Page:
Physically, the smaller canister the irritant intended for humans comes in is designed to produce, in a quick burst, a narrower, more concentrated aerosol stream that can be aimed into an assailant’s eyes at close range. The larger canister of the bear deterrent, on the other hand, is designed to create a more diffuse, longer spraying, cloud-like barrier that will turn the bear away.

Bear spray versus firearms

How effective is bear spray? According to the U.S. Fish & Wildlife Service, a study has shown that 50% of people who attempted to protect themselves from a grizzly bear attack with a firearm were injured, while those who used bear spray “escaped injury most of the time.”

“You sell a lot of this?” I asked the guy behind the counter, my instinct for survival somewhat dampened by the bear spray’s $38.00 price tag.

“Tons,” he said.  “But like I tell everyone, the most important thing is to read the instructions ahead of time.”

So I bought a canister, pitched my tent, which under the circumstances was closer to the campground’s trash bins than I would have preferred, read the instructions so many times that I had to replace my lantern batteries, and then spent the rest of the night coming very close on several occasions to firing the bear spray at what turned out to be ground squirrels.

In the morning, feeling sheepish about what now seemed an excess of caution, I walked over to the camp store, where the guy behind the counter greeted me with, “No refunds on bear spray.”

Dance of the Triple Trailers

You know you are not in Connecticut anymore, or Arkansas, or just about any other place in the Eastern U.S., when you begin to see trucks on the Interstates with three trailers in tow. Triple trailers or triples, also disparagingly labeled wiggle boxes or swing tails, are most often found on the Interstates in the less populated areas of the West (California being a notable exception), where the drivers of other vehicles are wise to give them all the highway they want.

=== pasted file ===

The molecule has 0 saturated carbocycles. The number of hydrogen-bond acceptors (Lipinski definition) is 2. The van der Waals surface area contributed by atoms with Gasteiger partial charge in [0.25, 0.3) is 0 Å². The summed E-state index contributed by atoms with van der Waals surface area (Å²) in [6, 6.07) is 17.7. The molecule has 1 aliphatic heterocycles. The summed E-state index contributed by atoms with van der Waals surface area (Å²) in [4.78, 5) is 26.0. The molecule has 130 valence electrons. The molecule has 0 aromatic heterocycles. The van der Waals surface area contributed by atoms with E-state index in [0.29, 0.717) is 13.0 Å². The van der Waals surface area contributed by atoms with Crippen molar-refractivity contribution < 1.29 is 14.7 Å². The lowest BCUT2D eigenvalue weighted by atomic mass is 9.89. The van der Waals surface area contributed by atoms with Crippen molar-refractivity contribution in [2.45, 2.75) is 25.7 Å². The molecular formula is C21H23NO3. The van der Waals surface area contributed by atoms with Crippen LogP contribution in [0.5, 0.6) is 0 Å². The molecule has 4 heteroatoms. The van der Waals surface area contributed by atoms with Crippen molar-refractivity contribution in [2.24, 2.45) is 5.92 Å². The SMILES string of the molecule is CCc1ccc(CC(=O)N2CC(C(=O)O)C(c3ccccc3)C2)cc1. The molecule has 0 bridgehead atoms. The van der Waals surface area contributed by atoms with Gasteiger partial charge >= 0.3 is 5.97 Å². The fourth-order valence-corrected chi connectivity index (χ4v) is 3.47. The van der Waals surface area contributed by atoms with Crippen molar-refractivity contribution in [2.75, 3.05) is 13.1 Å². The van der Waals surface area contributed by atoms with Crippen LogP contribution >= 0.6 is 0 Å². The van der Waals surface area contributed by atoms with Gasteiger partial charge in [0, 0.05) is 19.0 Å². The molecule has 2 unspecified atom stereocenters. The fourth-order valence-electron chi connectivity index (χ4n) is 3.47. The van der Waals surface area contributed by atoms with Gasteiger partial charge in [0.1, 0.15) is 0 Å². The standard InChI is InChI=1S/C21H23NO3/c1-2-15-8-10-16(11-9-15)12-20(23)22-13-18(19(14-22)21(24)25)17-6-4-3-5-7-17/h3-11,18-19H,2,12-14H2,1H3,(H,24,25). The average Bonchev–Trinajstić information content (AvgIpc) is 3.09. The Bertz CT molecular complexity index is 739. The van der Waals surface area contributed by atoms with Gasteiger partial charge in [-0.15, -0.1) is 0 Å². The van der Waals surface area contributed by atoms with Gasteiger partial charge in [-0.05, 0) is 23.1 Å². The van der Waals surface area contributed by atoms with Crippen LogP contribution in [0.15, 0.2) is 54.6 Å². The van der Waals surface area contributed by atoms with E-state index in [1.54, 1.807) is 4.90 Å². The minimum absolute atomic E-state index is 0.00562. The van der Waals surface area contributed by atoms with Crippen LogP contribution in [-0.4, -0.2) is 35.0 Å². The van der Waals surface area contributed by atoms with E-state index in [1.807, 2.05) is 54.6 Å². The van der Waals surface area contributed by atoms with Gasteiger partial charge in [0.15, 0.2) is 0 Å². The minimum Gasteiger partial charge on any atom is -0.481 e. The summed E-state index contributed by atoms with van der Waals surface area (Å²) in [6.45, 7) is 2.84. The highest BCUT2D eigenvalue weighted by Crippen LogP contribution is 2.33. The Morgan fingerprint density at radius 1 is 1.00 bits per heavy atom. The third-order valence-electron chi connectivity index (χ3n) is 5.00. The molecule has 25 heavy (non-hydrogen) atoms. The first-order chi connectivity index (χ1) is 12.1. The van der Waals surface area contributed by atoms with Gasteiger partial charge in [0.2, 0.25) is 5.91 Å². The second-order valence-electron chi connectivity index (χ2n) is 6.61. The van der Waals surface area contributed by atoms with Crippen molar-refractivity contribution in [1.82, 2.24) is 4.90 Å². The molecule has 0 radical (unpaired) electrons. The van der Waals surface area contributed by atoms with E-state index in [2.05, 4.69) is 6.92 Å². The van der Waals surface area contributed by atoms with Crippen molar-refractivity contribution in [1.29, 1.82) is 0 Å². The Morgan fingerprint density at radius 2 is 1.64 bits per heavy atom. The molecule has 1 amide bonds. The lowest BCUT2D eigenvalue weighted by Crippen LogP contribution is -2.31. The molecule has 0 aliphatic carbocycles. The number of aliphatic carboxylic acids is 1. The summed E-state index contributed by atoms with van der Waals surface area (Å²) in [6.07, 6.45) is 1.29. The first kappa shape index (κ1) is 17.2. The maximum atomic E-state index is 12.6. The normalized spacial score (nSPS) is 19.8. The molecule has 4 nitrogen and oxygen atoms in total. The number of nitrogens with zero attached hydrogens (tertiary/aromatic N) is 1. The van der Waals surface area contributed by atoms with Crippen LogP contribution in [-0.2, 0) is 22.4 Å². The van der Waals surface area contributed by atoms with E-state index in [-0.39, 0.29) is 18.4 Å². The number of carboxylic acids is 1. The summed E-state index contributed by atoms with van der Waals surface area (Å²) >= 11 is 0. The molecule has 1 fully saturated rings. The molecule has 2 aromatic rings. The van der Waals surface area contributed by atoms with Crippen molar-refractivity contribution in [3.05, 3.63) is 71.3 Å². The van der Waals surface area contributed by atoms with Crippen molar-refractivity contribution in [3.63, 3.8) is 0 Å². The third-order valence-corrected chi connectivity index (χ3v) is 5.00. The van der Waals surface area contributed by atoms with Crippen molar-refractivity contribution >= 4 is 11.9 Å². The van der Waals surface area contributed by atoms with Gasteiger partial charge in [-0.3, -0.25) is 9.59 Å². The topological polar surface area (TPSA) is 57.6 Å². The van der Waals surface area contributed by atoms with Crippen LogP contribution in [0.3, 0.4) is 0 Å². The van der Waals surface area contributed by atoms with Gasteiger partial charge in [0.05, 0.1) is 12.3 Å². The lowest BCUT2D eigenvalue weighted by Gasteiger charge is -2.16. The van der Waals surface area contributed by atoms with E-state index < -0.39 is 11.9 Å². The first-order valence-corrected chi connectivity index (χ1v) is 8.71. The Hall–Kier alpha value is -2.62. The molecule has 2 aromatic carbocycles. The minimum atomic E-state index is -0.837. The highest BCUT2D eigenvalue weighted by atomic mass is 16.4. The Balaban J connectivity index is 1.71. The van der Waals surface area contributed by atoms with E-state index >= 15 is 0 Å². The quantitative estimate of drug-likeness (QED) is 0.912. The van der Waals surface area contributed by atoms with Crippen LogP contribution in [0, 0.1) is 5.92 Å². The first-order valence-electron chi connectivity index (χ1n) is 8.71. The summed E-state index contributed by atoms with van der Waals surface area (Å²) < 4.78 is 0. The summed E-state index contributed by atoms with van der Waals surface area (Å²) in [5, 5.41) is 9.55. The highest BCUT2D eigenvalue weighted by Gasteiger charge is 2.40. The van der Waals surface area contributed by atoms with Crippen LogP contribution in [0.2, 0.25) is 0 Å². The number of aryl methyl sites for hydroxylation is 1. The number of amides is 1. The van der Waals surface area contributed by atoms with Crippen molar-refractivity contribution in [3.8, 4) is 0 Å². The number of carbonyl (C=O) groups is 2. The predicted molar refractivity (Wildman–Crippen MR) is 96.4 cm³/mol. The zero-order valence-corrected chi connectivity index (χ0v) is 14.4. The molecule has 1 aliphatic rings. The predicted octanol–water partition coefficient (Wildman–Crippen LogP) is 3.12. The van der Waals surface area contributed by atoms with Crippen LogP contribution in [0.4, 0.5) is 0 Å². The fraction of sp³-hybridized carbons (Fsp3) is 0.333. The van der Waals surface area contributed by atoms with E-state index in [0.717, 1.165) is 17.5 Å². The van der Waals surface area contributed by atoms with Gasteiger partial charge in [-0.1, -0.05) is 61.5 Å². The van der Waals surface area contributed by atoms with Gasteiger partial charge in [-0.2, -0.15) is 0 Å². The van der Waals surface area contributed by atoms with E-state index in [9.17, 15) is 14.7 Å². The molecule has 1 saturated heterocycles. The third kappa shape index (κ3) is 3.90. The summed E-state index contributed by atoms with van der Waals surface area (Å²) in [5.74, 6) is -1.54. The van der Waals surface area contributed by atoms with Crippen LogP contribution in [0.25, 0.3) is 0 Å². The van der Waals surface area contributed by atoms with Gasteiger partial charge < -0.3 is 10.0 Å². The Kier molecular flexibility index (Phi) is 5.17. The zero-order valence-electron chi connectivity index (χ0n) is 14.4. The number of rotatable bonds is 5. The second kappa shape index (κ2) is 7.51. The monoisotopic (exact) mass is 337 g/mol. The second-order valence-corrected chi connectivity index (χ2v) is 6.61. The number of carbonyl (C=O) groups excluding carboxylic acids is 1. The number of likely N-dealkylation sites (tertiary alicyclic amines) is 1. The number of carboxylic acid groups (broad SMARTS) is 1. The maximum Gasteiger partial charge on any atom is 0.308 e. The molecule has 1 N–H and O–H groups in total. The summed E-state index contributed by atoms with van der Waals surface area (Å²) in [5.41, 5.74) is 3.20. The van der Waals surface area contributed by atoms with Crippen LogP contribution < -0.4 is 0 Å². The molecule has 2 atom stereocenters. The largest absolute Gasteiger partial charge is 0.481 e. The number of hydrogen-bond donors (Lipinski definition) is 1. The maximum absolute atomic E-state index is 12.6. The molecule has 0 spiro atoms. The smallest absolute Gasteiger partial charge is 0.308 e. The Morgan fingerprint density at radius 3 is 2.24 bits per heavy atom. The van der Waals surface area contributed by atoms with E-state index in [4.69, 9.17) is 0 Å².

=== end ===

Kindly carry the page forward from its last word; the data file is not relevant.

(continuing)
“If a triple changes lanes too sharply, or gets hit by a crosswind, the rear trailer can start to do a little dance,” said a triple trailer FedEx driver I talked with at a truck stop off I-90 near Bozeman, Montana.

On that trip I’d first noticed triple trailers in Southern Utah, as I headed north on I-15 between Las Vegas and Salt Lake City. Many were operated by Saia, a freight line that specializes in LTL, or less than truckload, shipments. But the majority displayed the markings of either UPS or FedEx. And I was curious to know why.

“Mostly, it has to do with weight, and making the sorting of small shipments easier,” the FedEx driver near Bozeman told me as we walked around his rig while he checked tires and lines and connections.

If I have this right, Interstate highways, which for the most part are the only roads triple trailers are allowed to operate on, have a combined weight limit, which without special permits is 80,000 pounds. If a truck is carrying a heavy load, such as bags of fertilizer or cases of Dinty Moore Beef Stew, it might reach its maximum weight before even one trailer is full, which can be inefficient, and cost-consuming. However, because the kind of shipments UPS and FedEx specialize in are lighter for their volume than most other cargo, they can fill the three trailers without going over the maximum weight. Among other things, that means they can deliver the same amount of parcels with fewer drivers.

Also, when FedEx and UPS triple trailers are at a regional sorting facility they can be loaded and unloaded and their cargo sent off in different directions with more speed and efficiency than if everything was in a single trailer.

Before we got back in our vehicles and headed west on I-90 again, me planning to get in another 300 miles by the end of my day, he another 600 by the end of his, I asked if there were any safety tips involving triple trailers he’d like to share with motorists.

“The main thing is to keep off my tail,” he said. “Because when that rear trailer starts dancing, you don’t want to be its partner.”